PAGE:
Thursday, August 31, 2006

Peak Soil

I’ve mentioned before that I’m a peak-oil believer, but not a hard-core one. I’m no peak oil fundamentalist screaming about a return to the dark ages and a massive worldwide famine; I’m more of a peak oil Episcopalian who believes that declining oil supplies and corresponding high prices will eventually do serious damage to our economy. Declining oil fields, increased demand from India and China, and high American dependence on automobiles — I don’t see these three adding up to equal a pleasant future. But an economic downturn and decline in living standards is not the end of the world the fundies fear.

Another thing about peak oil fundamentalists is that they usually fear at least three catastrophes in addition to peak oil. After we freeze and starve to death in our dark unheated homes some winter we’ll still manage to suffer in the ensuing nuclear war, or maybe just become prisoners in one of Halliburton’s secret American concentration camps.

So when I found this article titled Will the End of Oil be the End of Food? which discusses how much the price of petroleum-fertilizers has risen, as well as the cost of gasoline to power tractors and combines and other farm equipment, and eventually food will get so expensive you won’t be able to afford any, I wasn’t surprised to discover another threat to our food supply in the comments section:
the great plains of the American mid-west --- you know, that "bread basket of the world" that produces more grain than any other region of its size? --- here's a little factoid about that "dirt": WHEN THE FIRST SETTLERS CAME INTO THAT REGION, THE TOP SOIL WAS 10 TO 12 FEET DEEP. AFTER 100 YEARS, THE SOIL IS NOW LESS THAN 3 FEET DEEP, AND (despite great effort on the part of modern farmers) STILL SHRINKING.
Uh-oh. That rate of shrinkage leaves us with only 30 years or so before the Midwest becomes a bedrock plain. And the rest of our farmland is permanently destroyed, another commenter points out:
In many areas of the country, our arable soil has been paved over and replaced with shopping malls, housing developments and golf courses. . . .Crops can only grow on fertile soil. Once soil is paved with asphalt, it is forever ruined as viable cropland.

Because no matter how much effort you put into it, you can’t rip up the asphalt and nourish the soil underneath back to viability, I guess.

Yes, I share a belief with a bunch of crackpots. As a libertarian, I ought to be used to that by now.


Anonymous NoStar said...

I've seen enough plants growing up through cracks in asphalt and concrete to know that the soil under the pavement remains fertile.
Think of all that pavement as a capped soil bank for the farmers of the future.

I've read that most of America's top soil came from Canada via glacial migration. If the Global Warming scare-mongers who believe that the warming will create a new ice age (melt water from polar ice lowers ocean temperatures...) then we can expect a fresh load of soil from Canada anytime now.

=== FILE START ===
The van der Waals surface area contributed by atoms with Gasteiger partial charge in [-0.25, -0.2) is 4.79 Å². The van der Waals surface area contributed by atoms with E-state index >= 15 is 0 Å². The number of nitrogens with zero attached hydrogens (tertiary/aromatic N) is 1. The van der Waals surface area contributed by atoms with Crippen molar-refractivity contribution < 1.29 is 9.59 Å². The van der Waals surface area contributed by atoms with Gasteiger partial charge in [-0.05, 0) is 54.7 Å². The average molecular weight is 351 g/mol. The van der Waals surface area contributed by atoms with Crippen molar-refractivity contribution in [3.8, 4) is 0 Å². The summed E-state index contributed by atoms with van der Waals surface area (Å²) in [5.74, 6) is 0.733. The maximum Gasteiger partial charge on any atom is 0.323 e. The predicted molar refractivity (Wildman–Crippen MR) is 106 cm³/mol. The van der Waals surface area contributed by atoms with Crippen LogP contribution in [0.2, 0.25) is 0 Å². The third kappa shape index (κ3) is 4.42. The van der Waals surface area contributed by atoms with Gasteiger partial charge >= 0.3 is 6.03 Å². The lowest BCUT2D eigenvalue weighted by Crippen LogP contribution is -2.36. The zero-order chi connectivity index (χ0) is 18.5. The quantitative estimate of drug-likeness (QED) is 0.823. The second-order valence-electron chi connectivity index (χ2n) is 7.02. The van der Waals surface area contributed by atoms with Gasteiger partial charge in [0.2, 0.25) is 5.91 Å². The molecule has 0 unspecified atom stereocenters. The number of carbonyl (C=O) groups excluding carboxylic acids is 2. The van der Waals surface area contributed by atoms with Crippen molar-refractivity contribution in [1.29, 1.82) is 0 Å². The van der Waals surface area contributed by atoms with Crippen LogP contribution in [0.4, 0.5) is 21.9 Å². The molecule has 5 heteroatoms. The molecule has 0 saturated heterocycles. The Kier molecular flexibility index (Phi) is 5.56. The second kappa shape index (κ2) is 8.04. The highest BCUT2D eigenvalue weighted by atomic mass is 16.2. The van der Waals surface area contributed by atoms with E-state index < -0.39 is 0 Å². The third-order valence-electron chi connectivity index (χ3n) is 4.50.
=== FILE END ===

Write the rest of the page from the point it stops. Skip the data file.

Not only that, but the advancing glaciers will be tearing the pavement off the road beds while simultaneously delivery our new soil.

9:00 AM  
Anonymous Robb Allen said...

The scariest part of all this is that, as oil peters out, nobody will ever invest in nor discover any new energy sources. While necessity is the mother of invention, it simply won't happen here because....ummm.... it just won't! I assume because all the oil will simply stop showing up all over the world at the exact same time!

I'm keeping several cases of 10W-40 handy, just in case.

Seriously, though. We will not 'run out of oil'. Ever. (a) the same sysytem that put it there in the first place is still happening now and (b) eventually it will be cheaper and more efficient to use other sources for energy, reducing the consumption of oil.

What is often mischaractarized as "Peak Oil" is really "Cheap Oill". Eventually, it won't be cheap and we'll do what humans have done since the dawn of man - adapt.

9:14 AM  
Blogger David Macharelli said...


When that happens I prefer to think of it as crackpots somehow sharing one of my "well thought out and logical" beliefs. I feel better about myself that way.

Yes, I realize that there's no difference.

11:07 AM  
Blogger Jadagul said...

That phenomenon was what kept me from buying into global warming. "These people are statist morons, and they're wrong about everything else; they've got to be wrong here too." I'm trying harder to avoid that trap now.

3:43 PM  
Blogger Jennifer said...

I actually like that idea, David. Reversing the equation helps.

7:16 PM  
Anonymous Brad Warbiany said...

Peak Oil? How about Peak Liberty. Is it possible that the grand American experiment has already crested our peak, and we're on the slow slide back into tyranny?

8:08 AM  
Blogger rhhardin said...

What about peak rocks? Rocks are all pieces of once-larger rocks. Soon there will only be pebbles.

4:58 PM  
Anonymous Anonymous said...

When scientists figure out a way to fuel our world with the hair from men's backs, butts, noses and ears, all our energy problems will be solved as these resources seem to be unlimited.

Someone needs to tell those scientists to start adapting now. I don't have the faintest clue how they will do it. I will, however, blame them if they fail :)

1:29 PM  

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